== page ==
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The strange case of the unreadable bestseller

 

The strange case of the unreadable bestseller

It is 82 years since the publication of William Faulkner’s The Sound and the Fury. It was an unlikely commercial success.

After James Joyce’s Ulysses, William Faulkner’s The Sound and the Furymight be the most famous unread novel in English. American schoolchildren are forced to plough through it (on the assumption that the Great American Novel must be hiding somewhere). But nine times out of ten, when you see a paperback copy on someone’s bookshelf, the spine is beautifully un-creased.

This doesn’t surprise me. If you or I told a publisher that we’d written a modernist novel about nothing happening over an Easter weekend, of which the first half was told in the disjointed ramblings of an idiot… well let’s just say we wouldn’t be troubling the local Ferrari dealership with our advance. It’s a good rule of thumb that in general people buy books they enjoy reading. And The Sound and the Fury is just hard work. Yet Faulkner ended up earning a tidy sum from his writing. The Sound and the Fury is that strange literary creature – the unreadable bestseller.

Faulkner’s publishers certainly never expected to make any money from him. “When Bill Faulkner came to Random House”, wrote Bennett Cerf, co-founder of the New York publishers, “we didn’t think he’d ever be a commercial success, but he would be the greatest possible addition to the Random House list”. In other words, Faulkner meant prestige for Random House, a young company trying to make a name for itself by publishing ‘challenging’ modern literature (they were behind the first American edition of Ulysses after a famous court case). Publishing the work of high-brow writers was a good way of building up Random House’s brand. Jonathan Cape, a British publisher trying to break into America, made the same decision when they published the first edition of The Sound and the Fury. Sure, they might never sell many copies of Faulkner’s books, but some of the intellectual respectability of this difficult author would rub off on their other authors.

Strangely enough, though, Faulkner and Joyce turned out to be good investments in their own right. Random House gave Joyce an advance of $1500 for Ulysses – and ended up selling 160,000 copies. Faulkner’s sales were less spectacular but, contrary to their own expectations, Random House had made several thousand dollars profit out of him by the end of the 1930s.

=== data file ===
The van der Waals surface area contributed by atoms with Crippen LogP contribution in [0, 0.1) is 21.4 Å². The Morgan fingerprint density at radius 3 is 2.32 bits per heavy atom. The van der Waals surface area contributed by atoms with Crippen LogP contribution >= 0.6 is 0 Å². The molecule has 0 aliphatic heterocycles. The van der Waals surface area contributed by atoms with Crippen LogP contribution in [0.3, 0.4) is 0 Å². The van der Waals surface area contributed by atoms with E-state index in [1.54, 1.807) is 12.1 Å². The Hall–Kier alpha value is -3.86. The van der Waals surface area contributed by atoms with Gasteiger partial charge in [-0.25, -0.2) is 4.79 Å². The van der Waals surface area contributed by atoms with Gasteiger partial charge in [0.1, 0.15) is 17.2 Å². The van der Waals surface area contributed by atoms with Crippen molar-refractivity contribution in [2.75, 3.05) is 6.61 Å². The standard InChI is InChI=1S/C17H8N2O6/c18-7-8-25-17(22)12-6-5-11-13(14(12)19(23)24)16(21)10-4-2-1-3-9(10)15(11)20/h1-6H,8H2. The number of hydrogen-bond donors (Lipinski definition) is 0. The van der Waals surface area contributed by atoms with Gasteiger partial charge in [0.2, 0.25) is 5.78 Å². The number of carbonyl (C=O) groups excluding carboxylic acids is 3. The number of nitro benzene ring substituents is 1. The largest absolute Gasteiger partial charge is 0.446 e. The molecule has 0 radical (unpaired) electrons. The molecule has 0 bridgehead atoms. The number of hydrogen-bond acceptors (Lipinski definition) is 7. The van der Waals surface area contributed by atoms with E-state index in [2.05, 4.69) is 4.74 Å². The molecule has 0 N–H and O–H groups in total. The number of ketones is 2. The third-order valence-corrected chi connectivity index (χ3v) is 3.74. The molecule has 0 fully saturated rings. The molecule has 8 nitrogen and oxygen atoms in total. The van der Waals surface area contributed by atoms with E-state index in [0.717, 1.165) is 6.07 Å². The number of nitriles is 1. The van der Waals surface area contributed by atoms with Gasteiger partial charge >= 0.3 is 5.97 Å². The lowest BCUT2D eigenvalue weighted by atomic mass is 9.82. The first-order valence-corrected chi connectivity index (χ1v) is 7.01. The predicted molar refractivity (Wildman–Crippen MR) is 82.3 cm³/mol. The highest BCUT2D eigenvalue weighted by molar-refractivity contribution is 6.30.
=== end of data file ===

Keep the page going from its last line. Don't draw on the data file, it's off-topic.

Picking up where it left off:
Today both authors remain steady sellers, and worth a hell of a lot more money to a publisher than an accessible first time novel about, say, the hilarious and moving misadventures of a sassy but emotionally insecure young woman living and loving in North London (interested literary agents – please contact me for an opening chapter).

So who buys their books? The unread copies on bookshelves are a clue. Some people are buying the same prestige for their living rooms that Random House wanted for their catalogue in the 1930s. (You’ve got to impress your dinner-party guests somehow.)  The more important market, though, is probably those English students who trot, reading list in hand, to Waterstone’s at the start of each term.

This was a relatively new type of book buyer when Faulkner and Joyce were writing. English has only really been taught at universities since about 1900, when it was the media-studies of its day. I wouldn’t like to say English is respectable today, but it’s certainly worked hard over the last century to be taken seriously. One way of doing this was to make students read those hard books no-one else did. LikeUlysses and The Sound and the Fury. With thousands of people starting English courses every year at British universities, that’s a large market for difficult modern literature.

The invention of English as an academic subject has had a huge impact on just what sort of writing is commercially successful. Wild generalisations are dangerous but tremendous fun, so I’ll jump right in and say that once upon a time, when Dickens and Thackeray plied their trade, novelists had to be accessible and entertaining to sell. That’s still the best way to earn your keep as a writer, but today there’s an alternative. These days there’s a huge pool of readers who studied English at university and are quite happy with the idea that good literature can be hard work and still worth buying. It’s the existence of readers like this that makes Faulkner a commercially viable publishing prospect. And they buy new books too – helping purveyors of modern ‘Literary Fiction’ to earn their daily artisanal loaf.

Now, is this for better or worse, as far as healthy writing goes? Well, that’s a discussion for another day. But what’s certain is that William Faulkner was one of the first, and remains one of the best, examples of an important literary phenomenon – the difficult bestseller. And what would modern life be without it? Dinner parties just wouldn’t be the same.

 

AUSTEN SAUNDERS

Wednesday, 1st June 2011

http://www.spectator.co.uk/books/blog/6991133/the-strange-case-of-the-unreadable-bestseller.thtml

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